Unautomate the Unpredictable Parts Of Your Life

This week I have talked about using a sprinkler system and the importance of keeping the system properly maintained. I also brushed on air conditioning and comfort. Talking about both those things got me thinking about another aspect of maintaining a home, automation.

I am a big fan of automating my finances. I am a software developer by degree and automation is something that I really enjoy creating and using. It can really simplify things, when used properly.

On the other hand, when automated and forgotten, things get put out of mind and run their own course which is not always what you initially desired. So, not to be confused with [email protected]’s book, Unautomate Your Finances (affiliate link) I want to talk about unautomating some of the aspects of your home.

First, one of the big new things in the past decade has been having a programmable thermostat. You can create a schedule and your thermostat will adjust on a set schedule. This is a pretty cool concept and I do have a programmable thermostat at home. You can set it to cool down the house when you anticipate being at home, and you can set it to turn the temperature to a more cost friendly digit when you plan to be away. The same goes with the heating side of things.

Here’s my problem with all that. When we first got our central air installed, we started using the programmable thermostat. We set it to our estimated schedule but we soon found that we were changing the temperature twice as often as the thermostat’s program was changing it.

You see, the thermostat doesn’t know if I change my schedule. It doesn’t know if I plan to stay out later on one particular night, or if I plan to be home early.

Personally, my schedule changes pretty drastically. I have a wife and kids and if they decide we are going to go to Grandma’s house for the day, and stay there till 10pm that night, that’s what happens!

The same goes for the sprinkler system. The system is awesome, don’t get me wrong. You can set it to water the lawn at specific times, during specific days. You can even set each sprinkler head to run for a different duration. But the weather in Utah is almost as unpredictable as my wife and kids. Earlier this week, it was 100 degrees and as dry that guy’s armpits on the AXE commercial, after the weird stranger puts antiperspirant in them. Today, there is a very high chance of rain for the rest of the week, and it’s rained every day since Monday.

One of the tips in my How To Create A Lush and Beautiful Lawn Inexpensively was to not run the sprinklers when it’s going to rain but when it’s on an automatic schedule, and I’m not there, it runs and floods the lawn whether I like it or not.

So, what can you do about these two problems as well as any other unpredictable aspects of your life that are on an automatic schedule?

Unautomate things! One of the main things I thought about when reading Unautomate Your Finances (review to come) was getting your hands dirty with your finances. Getting hands on and knowing exactly what was going on with things as well as controlling things yourself. That principle also applies to these parts of life that can but don’t have to be automated.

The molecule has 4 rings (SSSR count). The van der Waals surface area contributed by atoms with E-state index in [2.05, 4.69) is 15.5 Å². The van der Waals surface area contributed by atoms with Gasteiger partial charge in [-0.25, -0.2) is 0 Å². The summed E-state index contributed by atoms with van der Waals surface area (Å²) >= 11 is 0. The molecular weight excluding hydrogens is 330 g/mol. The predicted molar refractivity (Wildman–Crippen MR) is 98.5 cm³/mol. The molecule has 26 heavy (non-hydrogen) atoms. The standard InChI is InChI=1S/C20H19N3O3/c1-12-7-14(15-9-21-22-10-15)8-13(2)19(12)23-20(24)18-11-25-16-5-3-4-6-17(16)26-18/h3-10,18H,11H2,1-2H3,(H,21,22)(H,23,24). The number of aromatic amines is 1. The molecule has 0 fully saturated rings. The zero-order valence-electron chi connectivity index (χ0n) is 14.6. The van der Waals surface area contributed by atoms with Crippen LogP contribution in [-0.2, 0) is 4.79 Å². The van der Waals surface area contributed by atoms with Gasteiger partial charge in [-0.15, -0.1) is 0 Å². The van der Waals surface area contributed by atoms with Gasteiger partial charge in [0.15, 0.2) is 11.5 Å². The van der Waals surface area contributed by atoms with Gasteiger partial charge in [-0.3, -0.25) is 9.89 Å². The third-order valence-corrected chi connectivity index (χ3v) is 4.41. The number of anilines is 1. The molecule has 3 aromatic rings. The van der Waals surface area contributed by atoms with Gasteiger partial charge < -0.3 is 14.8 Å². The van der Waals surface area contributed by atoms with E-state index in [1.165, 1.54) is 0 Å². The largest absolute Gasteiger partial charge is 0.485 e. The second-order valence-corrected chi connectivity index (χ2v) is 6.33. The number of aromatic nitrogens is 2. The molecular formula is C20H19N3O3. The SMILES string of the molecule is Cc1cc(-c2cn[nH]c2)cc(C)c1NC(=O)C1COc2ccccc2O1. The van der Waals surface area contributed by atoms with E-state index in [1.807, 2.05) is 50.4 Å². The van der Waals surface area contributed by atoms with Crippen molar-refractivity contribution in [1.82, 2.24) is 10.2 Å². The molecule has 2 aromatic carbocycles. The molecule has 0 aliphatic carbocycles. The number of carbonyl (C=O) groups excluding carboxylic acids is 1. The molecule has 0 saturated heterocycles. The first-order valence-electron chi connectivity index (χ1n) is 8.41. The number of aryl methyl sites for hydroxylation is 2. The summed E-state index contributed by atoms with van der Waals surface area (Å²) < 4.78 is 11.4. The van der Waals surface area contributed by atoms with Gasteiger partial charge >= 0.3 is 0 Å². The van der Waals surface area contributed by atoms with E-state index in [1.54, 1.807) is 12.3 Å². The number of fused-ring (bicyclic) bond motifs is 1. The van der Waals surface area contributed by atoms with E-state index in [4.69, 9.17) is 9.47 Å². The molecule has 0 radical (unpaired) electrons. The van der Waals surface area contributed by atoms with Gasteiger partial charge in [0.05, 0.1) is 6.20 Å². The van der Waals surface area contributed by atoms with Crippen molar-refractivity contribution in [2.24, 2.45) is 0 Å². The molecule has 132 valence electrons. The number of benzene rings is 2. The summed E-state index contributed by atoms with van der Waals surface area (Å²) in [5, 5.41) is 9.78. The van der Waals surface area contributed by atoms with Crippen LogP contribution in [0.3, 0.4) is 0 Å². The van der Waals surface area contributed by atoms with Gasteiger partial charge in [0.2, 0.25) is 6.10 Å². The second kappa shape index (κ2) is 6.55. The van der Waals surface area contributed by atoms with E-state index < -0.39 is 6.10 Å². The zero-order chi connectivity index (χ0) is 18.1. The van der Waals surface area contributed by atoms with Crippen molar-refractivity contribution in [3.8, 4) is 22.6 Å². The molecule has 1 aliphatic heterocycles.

Instead of allowing my thermostat program to control my schedule, we turn off the automatic program and control it manually. Yes, some nights we come home to a hot house and have to be uncomfortable for about ten minutes. It’s better than leaving the house, or not even getting home till late in the evening to find your air conditioning has been keeping your vacant house a pleasant 70 degrees (with an outside temperature of 110) for the past 8 hours.

Instead of setting and forgetting my sprinkler system schedule I wait till I’m ready to go to bed at about midnight, and turn them on myself. Yes, I have to actually switch the sprinkler system to run. But that’s far better than allowing the sprinkler system to run when it’s raining, flooding the lawn and wasting not only a presious resource, but my moneey too!

The best thing to do is figure out the things in your life that actually benefit from being automated, and take advantage of those. For the other automated aspects, if they are ending up being wasteful, cancel the automation and get hands on.

In the end, computers can’t predict the unpredictability of human life.

Image by tallkev

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4 People have left comments on this post

» MFONo Gravatar said: { Aug 2, 2010 - 05:08:05 }

Great message. For me, the only part of my finances that I automate are savings. That is the easiest way to save I feel. As soon as I get paid, $200 comes out of my bank account. I prefer to pay all my bills manually. I am a huge fan of the debt snowball. And being able to manually enter the amount I want to be taken out of my bank account to pay down debt is not only extremly usefu, but it's a huge confidence builder:)
My recent post Saving for a Down Payment as a First Time Home Buyer

Jesse MichelsenNo Gravatar Reply:

I agree, I also automate my savings but pay all my bills manually. I find that because lack of savings doesn’t have an immediate negative effect on my life, I don’t remember to put money away. Since I started automating my savings, we have put away way more than we even thought we could.

Jesse MichelsenNo Gravatar Reply:

The feeling, the endorphin release from some things, is a huge motivator 🙂

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